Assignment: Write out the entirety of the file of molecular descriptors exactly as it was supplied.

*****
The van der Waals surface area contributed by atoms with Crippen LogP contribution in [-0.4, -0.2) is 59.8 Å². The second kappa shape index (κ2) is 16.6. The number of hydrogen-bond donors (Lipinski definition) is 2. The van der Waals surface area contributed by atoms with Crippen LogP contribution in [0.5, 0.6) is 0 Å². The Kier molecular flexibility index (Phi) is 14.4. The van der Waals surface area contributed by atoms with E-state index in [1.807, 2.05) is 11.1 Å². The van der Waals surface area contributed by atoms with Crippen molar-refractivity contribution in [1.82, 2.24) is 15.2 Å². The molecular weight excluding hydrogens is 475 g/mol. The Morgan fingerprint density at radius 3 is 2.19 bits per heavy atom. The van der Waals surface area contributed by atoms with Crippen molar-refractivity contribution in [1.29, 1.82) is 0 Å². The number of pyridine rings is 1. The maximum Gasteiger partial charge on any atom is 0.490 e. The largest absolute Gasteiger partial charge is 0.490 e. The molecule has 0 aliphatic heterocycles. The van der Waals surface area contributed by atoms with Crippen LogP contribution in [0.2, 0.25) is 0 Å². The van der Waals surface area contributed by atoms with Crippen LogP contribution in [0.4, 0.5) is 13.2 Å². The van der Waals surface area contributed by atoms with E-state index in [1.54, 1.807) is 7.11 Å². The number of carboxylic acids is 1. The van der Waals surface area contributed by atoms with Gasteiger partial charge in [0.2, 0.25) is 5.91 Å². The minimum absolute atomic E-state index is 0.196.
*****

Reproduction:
The van der Waals surface area contributed by atoms with Crippen LogP contribution in [-0.4, -0.2) is 59.8 Å². The second kappa shape index (κ2) is 16.6. The number of hydrogen-bond donors (Lipinski definition) is 2. The van der Waals surface area contributed by atoms with Crippen LogP contribution in [0.5, 0.6) is 0 Å². The Kier molecular flexibility index (Phi) is 14.4. The van der Waals surface area contributed by atoms with E-state index in [1.807, 2.05) is 11.1 Å². The van der Waals surface area contributed by atoms with Crippen molar-refractivity contribution in [1.82, 2.24) is 15.2 Å². The molecular weight excluding hydrogens is 475 g/mol. The Morgan fingerprint density at radius 3 is 2.19 bits per heavy atom. The van der Waals surface area contributed by atoms with Crippen molar-refractivity contribution in [1.29, 1.82) is 0 Å². The number of pyridine rings is 1. The maximum Gasteiger partial charge on any atom is 0.490 e. The largest absolute Gasteiger partial charge is 0.490 e. The molecule has 0 aliphatic heterocycles. The van der Waals surface area contributed by atoms with Crippen LogP contribution in [0.2, 0.25) is 0 Å². The van der Waals surface area contributed by atoms with Crippen LogP contribution in [0.4, 0.5) is 13.2 Å². The van der Waals surface area contributed by atoms with E-state index in [1.54, 1.807) is 7.11 Å². The number of carboxylic acids is 1. The van der Waals surface area contributed by atoms with Gasteiger partial charge in [0.2, 0.25) is 5.91 Å². The minimum absolute atomic E-state index is 0.196.